Natural insect repellents: activitity against mosquitoes and cockroaches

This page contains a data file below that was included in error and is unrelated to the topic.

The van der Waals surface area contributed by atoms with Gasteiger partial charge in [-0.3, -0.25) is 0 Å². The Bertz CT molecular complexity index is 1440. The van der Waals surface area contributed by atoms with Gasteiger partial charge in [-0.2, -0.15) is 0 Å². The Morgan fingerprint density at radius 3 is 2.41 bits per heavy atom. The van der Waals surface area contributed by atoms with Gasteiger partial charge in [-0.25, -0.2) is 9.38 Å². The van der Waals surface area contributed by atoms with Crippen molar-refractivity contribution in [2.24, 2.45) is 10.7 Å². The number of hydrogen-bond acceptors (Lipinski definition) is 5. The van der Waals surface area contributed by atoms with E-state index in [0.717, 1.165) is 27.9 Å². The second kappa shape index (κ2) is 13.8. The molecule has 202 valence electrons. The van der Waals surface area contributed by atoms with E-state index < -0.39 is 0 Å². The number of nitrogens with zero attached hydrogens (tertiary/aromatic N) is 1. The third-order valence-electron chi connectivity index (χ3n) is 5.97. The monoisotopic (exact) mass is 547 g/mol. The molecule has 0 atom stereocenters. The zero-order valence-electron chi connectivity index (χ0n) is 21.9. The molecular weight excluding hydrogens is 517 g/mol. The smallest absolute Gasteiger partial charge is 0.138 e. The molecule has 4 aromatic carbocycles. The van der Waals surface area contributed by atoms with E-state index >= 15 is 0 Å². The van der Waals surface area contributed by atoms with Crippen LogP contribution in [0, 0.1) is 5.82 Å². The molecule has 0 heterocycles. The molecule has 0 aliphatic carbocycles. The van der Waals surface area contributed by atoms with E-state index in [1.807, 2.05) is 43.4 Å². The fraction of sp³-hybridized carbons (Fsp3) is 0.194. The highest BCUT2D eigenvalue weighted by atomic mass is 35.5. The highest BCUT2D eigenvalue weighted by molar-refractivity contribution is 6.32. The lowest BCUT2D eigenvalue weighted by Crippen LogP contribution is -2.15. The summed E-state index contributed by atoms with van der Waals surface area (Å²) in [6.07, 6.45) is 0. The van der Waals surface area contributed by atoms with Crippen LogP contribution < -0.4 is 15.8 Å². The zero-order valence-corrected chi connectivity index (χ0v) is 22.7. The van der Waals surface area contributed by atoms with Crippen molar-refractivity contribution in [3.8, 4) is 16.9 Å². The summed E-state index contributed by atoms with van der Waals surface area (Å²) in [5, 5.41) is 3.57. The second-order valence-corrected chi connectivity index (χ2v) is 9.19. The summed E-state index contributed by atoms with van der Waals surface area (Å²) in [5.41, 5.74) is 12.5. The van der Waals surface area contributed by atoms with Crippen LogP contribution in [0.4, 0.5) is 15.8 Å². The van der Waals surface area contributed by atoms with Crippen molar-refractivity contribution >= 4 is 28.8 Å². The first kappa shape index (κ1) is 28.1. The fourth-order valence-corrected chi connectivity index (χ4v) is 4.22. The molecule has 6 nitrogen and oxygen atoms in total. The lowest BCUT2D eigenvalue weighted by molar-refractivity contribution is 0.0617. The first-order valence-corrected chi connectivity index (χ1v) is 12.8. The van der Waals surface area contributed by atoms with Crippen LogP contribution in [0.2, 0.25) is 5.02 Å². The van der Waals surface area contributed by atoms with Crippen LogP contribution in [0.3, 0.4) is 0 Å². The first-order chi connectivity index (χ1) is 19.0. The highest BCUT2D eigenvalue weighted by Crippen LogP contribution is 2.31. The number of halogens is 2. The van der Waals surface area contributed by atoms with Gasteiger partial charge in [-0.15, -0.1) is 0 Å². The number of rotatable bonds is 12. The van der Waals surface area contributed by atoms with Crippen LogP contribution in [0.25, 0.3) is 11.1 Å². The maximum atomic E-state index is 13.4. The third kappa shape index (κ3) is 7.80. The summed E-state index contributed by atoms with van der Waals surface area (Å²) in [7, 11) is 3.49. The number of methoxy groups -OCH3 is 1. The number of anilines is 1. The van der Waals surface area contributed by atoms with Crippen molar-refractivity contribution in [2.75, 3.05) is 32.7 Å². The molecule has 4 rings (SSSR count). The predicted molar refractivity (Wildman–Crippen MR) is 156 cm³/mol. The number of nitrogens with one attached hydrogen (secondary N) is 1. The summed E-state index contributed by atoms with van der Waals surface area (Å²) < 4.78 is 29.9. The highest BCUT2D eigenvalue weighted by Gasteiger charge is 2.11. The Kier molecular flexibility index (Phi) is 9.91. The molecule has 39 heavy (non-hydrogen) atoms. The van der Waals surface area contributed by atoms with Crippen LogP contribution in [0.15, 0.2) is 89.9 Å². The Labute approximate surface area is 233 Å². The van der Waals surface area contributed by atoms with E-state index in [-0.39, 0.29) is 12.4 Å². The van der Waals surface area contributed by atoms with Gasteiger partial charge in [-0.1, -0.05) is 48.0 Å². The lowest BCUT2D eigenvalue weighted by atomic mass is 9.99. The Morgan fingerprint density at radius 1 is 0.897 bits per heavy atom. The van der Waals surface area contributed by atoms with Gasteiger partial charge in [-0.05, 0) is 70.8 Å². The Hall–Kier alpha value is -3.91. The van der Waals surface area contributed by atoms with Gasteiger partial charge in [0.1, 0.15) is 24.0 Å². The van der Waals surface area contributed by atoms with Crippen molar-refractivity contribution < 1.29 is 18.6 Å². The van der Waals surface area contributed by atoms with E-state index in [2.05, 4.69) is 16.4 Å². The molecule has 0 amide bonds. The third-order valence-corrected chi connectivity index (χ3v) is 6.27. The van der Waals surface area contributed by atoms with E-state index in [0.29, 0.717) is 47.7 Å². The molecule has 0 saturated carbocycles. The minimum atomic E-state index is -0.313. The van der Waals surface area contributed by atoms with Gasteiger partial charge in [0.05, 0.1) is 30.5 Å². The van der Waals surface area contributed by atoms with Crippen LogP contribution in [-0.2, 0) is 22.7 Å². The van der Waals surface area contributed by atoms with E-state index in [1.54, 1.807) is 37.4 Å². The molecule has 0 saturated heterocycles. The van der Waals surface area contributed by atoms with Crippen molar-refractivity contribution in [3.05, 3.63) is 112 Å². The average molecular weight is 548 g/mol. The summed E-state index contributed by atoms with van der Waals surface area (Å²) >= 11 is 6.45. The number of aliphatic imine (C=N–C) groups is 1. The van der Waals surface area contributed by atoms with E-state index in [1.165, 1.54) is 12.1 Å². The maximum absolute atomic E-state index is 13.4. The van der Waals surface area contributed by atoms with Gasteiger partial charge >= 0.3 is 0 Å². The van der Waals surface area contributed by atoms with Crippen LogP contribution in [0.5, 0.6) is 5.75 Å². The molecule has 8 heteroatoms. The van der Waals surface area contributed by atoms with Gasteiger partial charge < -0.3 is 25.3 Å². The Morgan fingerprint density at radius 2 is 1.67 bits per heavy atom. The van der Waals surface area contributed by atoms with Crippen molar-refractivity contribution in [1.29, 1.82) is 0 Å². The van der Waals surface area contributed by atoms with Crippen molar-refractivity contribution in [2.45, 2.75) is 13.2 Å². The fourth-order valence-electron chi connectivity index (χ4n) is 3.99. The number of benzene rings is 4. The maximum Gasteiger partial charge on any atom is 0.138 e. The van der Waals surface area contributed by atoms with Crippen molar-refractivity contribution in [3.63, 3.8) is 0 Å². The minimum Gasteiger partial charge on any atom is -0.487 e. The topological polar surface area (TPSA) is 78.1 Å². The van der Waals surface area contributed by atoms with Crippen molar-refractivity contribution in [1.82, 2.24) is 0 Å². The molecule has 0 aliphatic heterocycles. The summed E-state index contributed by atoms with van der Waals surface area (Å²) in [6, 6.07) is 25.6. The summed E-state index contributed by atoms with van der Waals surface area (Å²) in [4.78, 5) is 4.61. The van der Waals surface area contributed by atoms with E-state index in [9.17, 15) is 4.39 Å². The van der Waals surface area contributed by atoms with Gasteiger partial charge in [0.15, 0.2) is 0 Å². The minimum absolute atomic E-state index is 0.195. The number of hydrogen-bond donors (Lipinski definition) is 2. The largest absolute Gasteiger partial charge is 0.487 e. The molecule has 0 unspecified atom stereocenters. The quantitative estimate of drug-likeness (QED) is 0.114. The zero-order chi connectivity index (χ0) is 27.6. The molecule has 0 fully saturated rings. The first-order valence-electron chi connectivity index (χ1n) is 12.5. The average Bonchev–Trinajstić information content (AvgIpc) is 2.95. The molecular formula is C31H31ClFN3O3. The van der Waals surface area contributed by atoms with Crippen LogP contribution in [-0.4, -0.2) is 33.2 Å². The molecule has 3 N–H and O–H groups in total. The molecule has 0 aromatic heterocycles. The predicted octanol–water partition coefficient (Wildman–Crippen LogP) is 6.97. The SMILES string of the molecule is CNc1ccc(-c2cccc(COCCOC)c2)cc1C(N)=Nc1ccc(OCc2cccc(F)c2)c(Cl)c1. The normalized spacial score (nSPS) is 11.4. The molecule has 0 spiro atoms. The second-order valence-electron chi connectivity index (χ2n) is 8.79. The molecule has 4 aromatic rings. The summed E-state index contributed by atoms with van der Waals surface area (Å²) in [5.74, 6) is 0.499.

Recent research has focused on the repellent properties of extracts from the catnip plant (Nepeta cataria) and the Osage orange (Maclura pornifera) fruit. This chapter includes results on German cockroach (Blattella germanica), and house fly (Musca domestics) contact irritancy to catnip essential oil, and its major components, Z,E-nepetalactone and 62- nepetalactone, compared with the commercial standard, N,Ndiethyl- m-toluarnide (DEET). Both species showed high percentage repellency valuec when exposed to filter paper treated with camip essential oil or the individual nepetalactone isomers. Of the two nepetalactone isomers evaluated, German cockroaches were most responsive to the E,Z isomer. House flies showed similar trends in contact irritancy, responding to surfaces treated with the predominant catnip isomer, Z,E-nepetalactone, more intensely than to the catnip essential oil. Catnip and Osage orange essential oils, and a sesquiterpene found in Osage orange, elemol, were evaluated for repellency to the northern house mosquito (Culex pipiens) and are presented here. Two mosquito bioassays were used to measure percentage and contact repellecy. Mosquitoes responded initially with high percentage repellency to surfaces treated with catnip essential oil. From the residual repellency study, this trend in repellency by the catnip oil significantly decreased over the 180-minute test period. Elemol, DEET initially had lower percentage repellency values than catnip essential oil, but did not show the negative relationship between percentage repellency and time, retaining excellent repellency throughout the 3-hour bioassay. Solutions with elemol and DEET exhibited greater significance in contact repellency compared to catnip essential oil. these results show that catnip essential oil is a potent mosquito repellent, but does not provide the same residual effects as the commercial standard, DEET. Elemol, a sesquiterpene extracted from the fruit of the Osage orange, shows excellent promise as a mosquito repellent with comparable activity to DEET in contact and residual repellency.